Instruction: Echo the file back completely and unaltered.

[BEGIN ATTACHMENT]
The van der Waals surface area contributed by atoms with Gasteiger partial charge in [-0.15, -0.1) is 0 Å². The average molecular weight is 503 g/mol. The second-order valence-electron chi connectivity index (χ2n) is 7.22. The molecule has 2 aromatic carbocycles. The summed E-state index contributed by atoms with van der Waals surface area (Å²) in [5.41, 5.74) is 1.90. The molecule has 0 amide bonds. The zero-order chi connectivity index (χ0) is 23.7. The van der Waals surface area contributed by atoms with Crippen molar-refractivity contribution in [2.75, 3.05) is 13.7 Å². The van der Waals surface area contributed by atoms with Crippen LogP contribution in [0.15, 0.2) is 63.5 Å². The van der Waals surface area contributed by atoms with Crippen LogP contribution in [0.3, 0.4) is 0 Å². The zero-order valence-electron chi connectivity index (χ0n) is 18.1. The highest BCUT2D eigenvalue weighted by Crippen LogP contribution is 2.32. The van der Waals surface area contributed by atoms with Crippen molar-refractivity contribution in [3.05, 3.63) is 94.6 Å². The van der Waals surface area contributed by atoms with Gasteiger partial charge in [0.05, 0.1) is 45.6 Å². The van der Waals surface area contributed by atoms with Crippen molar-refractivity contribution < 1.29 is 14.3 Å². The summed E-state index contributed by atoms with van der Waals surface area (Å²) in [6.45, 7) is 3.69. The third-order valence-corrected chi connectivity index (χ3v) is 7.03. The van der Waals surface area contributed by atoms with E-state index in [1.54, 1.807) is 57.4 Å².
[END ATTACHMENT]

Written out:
The van der Waals surface area contributed by atoms with Gasteiger partial charge in [-0.15, -0.1) is 0 Å². The average molecular weight is 503 g/mol. The second-order valence-electron chi connectivity index (χ2n) is 7.22. The molecule has 2 aromatic carbocycles. The summed E-state index contributed by atoms with van der Waals surface area (Å²) in [5.41, 5.74) is 1.90. The molecule has 0 amide bonds. The zero-order chi connectivity index (χ0) is 23.7. The van der Waals surface area contributed by atoms with Crippen molar-refractivity contribution in [2.75, 3.05) is 13.7 Å². The van der Waals surface area contributed by atoms with Crippen LogP contribution in [0.15, 0.2) is 63.5 Å². The van der Waals surface area contributed by atoms with Crippen LogP contribution in [0.3, 0.4) is 0 Å². The zero-order valence-electron chi connectivity index (χ0n) is 18.1. The highest BCUT2D eigenvalue weighted by Crippen LogP contribution is 2.32. The van der Waals surface area contributed by atoms with Crippen molar-refractivity contribution in [3.05, 3.63) is 94.6 Å². The van der Waals surface area contributed by atoms with Gasteiger partial charge in [0.05, 0.1) is 45.6 Å². The van der Waals surface area contributed by atoms with Crippen molar-refractivity contribution < 1.29 is 14.3 Å². The summed E-state index contributed by atoms with van der Waals surface area (Å²) in [6.45, 7) is 3.69. The third-order valence-corrected chi connectivity index (χ3v) is 7.03. The van der Waals surface area contributed by atoms with E-state index in [1.54, 1.807) is 57.4 Å².